Eating This One Fruit Can Save Your Vision

In All Health Watch, Anti-Aging, Diet and Nutrition, Featured Article, General Health

Loss of vision is one of the main reasons seniors lose their independence.

With failing vision, you can’t drive. Many routine daily tasks, such as reading, become difficult.

That’s why it’s so important to take care of your eyes.

Macular degeneration (MD) is the leading cause of blindness in seniors. Some 30% of people will develop MD by age 75. About 11 million Americans now suffer from the condition.1

Now, a new study has found that eating one common fruit cuts your risk in half.2

Researchers at the Westmead Institute for Medical Research in Sydney, Australia, followed the eye health of more than 2,000 adults over 15-years. The subjects were at least 49 years old at the start of the research.3

Throughout the study, participants regularly filled out questionnaires on their diet. In the final years of the study, the researchers tested the subjects’ eyes for MD using retinal photography.

An Orange a Day Keeps Vision Problems Away

The study found that people who ate at least one orange a day had a more than 60% lower risk of MD.

Dr. Bamini Gopinath was the lead researcher on the study. She is an associate professor of epidemiology at the University of Sydney. The Westmead Institute is affiliated with the university.

“Essentially we found that people who eat at least one orange every day have a reduced risk of developing macular degeneration compared with people who never eat oranges,” she said. “Even eating an orange once a week seems to offer significant benefits.”

The study recently was published in The American Journal of Clinical Nutrition.

The Sight-Saving Secret in Oranges

The researchers said that flavonoids in oranges “help protect against the disease.”

Flavonoids are powerful antioxidants. They are found in almost all fruits and vegetables. But the researchers found that only eating oranges–not other flavonoid-rich foods–helps prevent MD.

“We examined common foods that contain flavonoids such as tea, apples, and red wine,” said Dr. Gopinath. “The data did not show a relationship between other food sources protecting the eyes against the disease.”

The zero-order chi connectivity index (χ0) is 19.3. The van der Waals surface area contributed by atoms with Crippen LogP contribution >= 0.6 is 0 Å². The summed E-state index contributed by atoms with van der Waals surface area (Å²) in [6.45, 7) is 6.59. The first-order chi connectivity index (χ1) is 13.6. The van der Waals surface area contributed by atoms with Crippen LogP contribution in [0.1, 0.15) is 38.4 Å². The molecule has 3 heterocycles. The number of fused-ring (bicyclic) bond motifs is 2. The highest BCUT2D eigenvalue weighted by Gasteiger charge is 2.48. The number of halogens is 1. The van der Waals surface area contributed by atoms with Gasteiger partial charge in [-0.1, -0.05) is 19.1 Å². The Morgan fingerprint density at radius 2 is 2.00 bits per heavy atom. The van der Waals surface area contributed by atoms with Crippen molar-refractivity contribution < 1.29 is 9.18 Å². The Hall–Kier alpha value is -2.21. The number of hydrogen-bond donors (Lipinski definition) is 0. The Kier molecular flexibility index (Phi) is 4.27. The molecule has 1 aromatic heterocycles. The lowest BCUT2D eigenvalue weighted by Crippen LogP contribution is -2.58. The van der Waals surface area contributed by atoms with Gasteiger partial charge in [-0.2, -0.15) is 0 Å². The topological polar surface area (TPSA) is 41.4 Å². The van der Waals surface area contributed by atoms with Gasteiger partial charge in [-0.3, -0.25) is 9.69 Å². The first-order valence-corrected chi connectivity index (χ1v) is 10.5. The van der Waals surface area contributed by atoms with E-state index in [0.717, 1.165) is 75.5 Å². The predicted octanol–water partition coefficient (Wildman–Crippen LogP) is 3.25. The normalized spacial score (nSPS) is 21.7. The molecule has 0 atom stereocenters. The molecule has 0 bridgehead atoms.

Previous research shows that the flavonoids in oranges are different. They include the molecules hesperetin and herperidin. Other fruits and vegetables contain little, if any, of these compounds.

Get the Most Eye Health Benefit from Oranges

We consume most of our oranges through juice. But juice won’t help your eyes. Most of the beneficial compounds are contained in the peel and inner white pulp. Juicing removes them.4

Recipes that call for heating oranges will also reduce the flavonoids.

To get the most benefit, eat a fresh orange every day.

You can use oranges in salads and smoothies without destroying their eyesight benefits. Just make sure that you don’t strain out the pulp. Choose organic oranges when they are available.

Here’s a tasty recipe adapted from that brings you all the vision benefits of fresh oranges.

Asian Orange and Avocado Salad

2 tablespoons finely chopped shallots

2 tablespoons seasoned rice vinegar

1 tablespoon extra-virgin olive oil

2 teaspoons minced peeled fresh ginger

1/4 teaspoon Asian sesame oil

2 organic navel oranges

6-ounces organic baby spinach leaves

1 avocado pitted, peeled, and cut into 1/2-inch cubes

Whisk first five ingredients in large bowl. Season to taste with salt and pepper. Set dressing aside.

Peel oranges. Cut oranges into 1/3-inch rounds. Cut rounds crosswise in half. Add spinach to dressing; toss to coat. Add avocado and orange; toss gently.

Makes two large salads or four small ones.5

Editor’s Note: Failing eyesight is just one more thing we have to worry about as we get older. But recent studies show that the symptoms of aging are just like any others. They can be treated or eliminated. Go here to discover specific ways you can stop the clock—and even turn it back.

Like this Article? Forward this article here or Share on Facebook.